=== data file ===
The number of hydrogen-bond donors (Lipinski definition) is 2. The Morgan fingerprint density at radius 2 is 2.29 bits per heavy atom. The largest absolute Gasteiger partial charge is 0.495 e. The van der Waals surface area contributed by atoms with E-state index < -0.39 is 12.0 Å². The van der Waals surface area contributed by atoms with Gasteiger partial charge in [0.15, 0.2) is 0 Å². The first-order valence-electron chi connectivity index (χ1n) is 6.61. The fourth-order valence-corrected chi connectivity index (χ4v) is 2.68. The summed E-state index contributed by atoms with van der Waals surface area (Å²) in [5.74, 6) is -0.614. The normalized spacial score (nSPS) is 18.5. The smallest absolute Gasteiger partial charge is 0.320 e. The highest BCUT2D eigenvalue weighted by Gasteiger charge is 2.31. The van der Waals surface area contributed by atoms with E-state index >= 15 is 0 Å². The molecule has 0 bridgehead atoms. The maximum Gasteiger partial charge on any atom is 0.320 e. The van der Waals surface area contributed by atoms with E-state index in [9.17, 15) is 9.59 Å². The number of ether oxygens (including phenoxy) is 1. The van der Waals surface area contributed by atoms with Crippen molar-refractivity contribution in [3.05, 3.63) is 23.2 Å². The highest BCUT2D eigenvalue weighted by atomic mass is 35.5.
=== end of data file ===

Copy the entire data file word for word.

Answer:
The number of hydrogen-bond donors (Lipinski definition) is 2. The Morgan fingerprint density at radius 2 is 2.29 bits per heavy atom. The largest absolute Gasteiger partial charge is 0.495 e. The van der Waals surface area contributed by atoms with E-state index < -0.39 is 12.0 Å². The van der Waals surface area contributed by atoms with Gasteiger partial charge in [0.15, 0.2) is 0 Å². The first-order valence-electron chi connectivity index (χ1n) is 6.61. The fourth-order valence-corrected chi connectivity index (χ4v) is 2.68. The summed E-state index contributed by atoms with van der Waals surface area (Å²) in [5.74, 6) is -0.614. The normalized spacial score (nSPS) is 18.5. The smallest absolute Gasteiger partial charge is 0.320 e. The highest BCUT2D eigenvalue weighted by Gasteiger charge is 2.31. The van der Waals surface area contributed by atoms with E-state index >= 15 is 0 Å². The molecule has 0 bridgehead atoms. The maximum Gasteiger partial charge on any atom is 0.320 e. The van der Waals surface area contributed by atoms with E-state index in [9.17, 15) is 9.59 Å². The number of ether oxygens (including phenoxy) is 1. The van der Waals surface area contributed by atoms with Crippen molar-refractivity contribution in [3.05, 3.63) is 23.2 Å². The highest BCUT2D eigenvalue weighted by atomic mass is 35.5.